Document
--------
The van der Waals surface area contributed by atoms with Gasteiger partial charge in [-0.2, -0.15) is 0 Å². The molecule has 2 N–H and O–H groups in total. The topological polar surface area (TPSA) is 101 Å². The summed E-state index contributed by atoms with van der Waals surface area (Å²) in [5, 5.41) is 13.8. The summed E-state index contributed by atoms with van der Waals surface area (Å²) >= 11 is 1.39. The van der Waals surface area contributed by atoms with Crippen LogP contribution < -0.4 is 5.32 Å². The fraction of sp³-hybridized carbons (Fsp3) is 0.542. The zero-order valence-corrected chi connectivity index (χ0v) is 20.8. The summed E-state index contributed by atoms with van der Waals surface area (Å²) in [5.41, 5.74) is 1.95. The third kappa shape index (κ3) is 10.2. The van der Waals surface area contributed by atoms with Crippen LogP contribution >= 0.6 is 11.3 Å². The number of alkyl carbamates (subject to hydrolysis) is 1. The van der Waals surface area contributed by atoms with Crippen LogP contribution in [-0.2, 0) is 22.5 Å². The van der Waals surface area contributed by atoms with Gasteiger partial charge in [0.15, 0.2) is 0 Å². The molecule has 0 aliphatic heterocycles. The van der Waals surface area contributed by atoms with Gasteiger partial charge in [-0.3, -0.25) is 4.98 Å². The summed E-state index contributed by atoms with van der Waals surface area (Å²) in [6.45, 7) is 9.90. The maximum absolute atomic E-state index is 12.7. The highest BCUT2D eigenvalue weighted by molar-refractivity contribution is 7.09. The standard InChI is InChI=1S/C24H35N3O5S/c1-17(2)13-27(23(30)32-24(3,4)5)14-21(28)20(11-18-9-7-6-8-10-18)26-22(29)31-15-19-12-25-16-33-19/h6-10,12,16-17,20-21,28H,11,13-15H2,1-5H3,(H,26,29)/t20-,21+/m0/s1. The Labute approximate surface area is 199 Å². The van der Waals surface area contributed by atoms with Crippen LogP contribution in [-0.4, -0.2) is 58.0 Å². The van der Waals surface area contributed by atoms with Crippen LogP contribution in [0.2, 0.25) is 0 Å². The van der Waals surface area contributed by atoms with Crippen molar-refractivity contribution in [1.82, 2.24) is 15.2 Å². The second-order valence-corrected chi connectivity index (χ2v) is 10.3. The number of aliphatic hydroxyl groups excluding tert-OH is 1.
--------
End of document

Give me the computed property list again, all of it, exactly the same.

The van der Waals surface area contributed by atoms with Gasteiger partial charge in [-0.2, -0.15) is 0 Å². The molecule has 2 N–H and O–H groups in total. The topological polar surface area (TPSA) is 101 Å². The summed E-state index contributed by atoms with van der Waals surface area (Å²) in [5, 5.41) is 13.8. The summed E-state index contributed by atoms with van der Waals surface area (Å²) >= 11 is 1.39. The van der Waals surface area contributed by atoms with Crippen LogP contribution < -0.4 is 5.32 Å². The fraction of sp³-hybridized carbons (Fsp3) is 0.542. The zero-order valence-corrected chi connectivity index (χ0v) is 20.8. The summed E-state index contributed by atoms with van der Waals surface area (Å²) in [5.41, 5.74) is 1.95. The third kappa shape index (κ3) is 10.2. The van der Waals surface area contributed by atoms with Crippen LogP contribution >= 0.6 is 11.3 Å². The number of alkyl carbamates (subject to hydrolysis) is 1. The van der Waals surface area contributed by atoms with Crippen LogP contribution in [-0.2, 0) is 22.5 Å². The van der Waals surface area contributed by atoms with Gasteiger partial charge in [0.15, 0.2) is 0 Å². The molecule has 0 aliphatic heterocycles. The van der Waals surface area contributed by atoms with Gasteiger partial charge in [-0.3, -0.25) is 4.98 Å². The summed E-state index contributed by atoms with van der Waals surface area (Å²) in [6.45, 7) is 9.90. The maximum absolute atomic E-state index is 12.7. The highest BCUT2D eigenvalue weighted by molar-refractivity contribution is 7.09. The standard InChI is InChI=1S/C24H35N3O5S/c1-17(2)13-27(23(30)32-24(3,4)5)14-21(28)20(11-18-9-7-6-8-10-18)26-22(29)31-15-19-12-25-16-33-19/h6-10,12,16-17,20-21,28H,11,13-15H2,1-5H3,(H,26,29)/t20-,21+/m0/s1. The Labute approximate surface area is 199 Å². The van der Waals surface area contributed by atoms with Crippen LogP contribution in [-0.4, -0.2) is 58.0 Å². The van der Waals surface area contributed by atoms with Crippen LogP contribution in [0.2, 0.25) is 0 Å². The van der Waals surface area contributed by atoms with Crippen molar-refractivity contribution in [1.82, 2.24) is 15.2 Å². The second-order valence-corrected chi connectivity index (χ2v) is 10.3. The number of aliphatic hydroxyl groups excluding tert-OH is 1.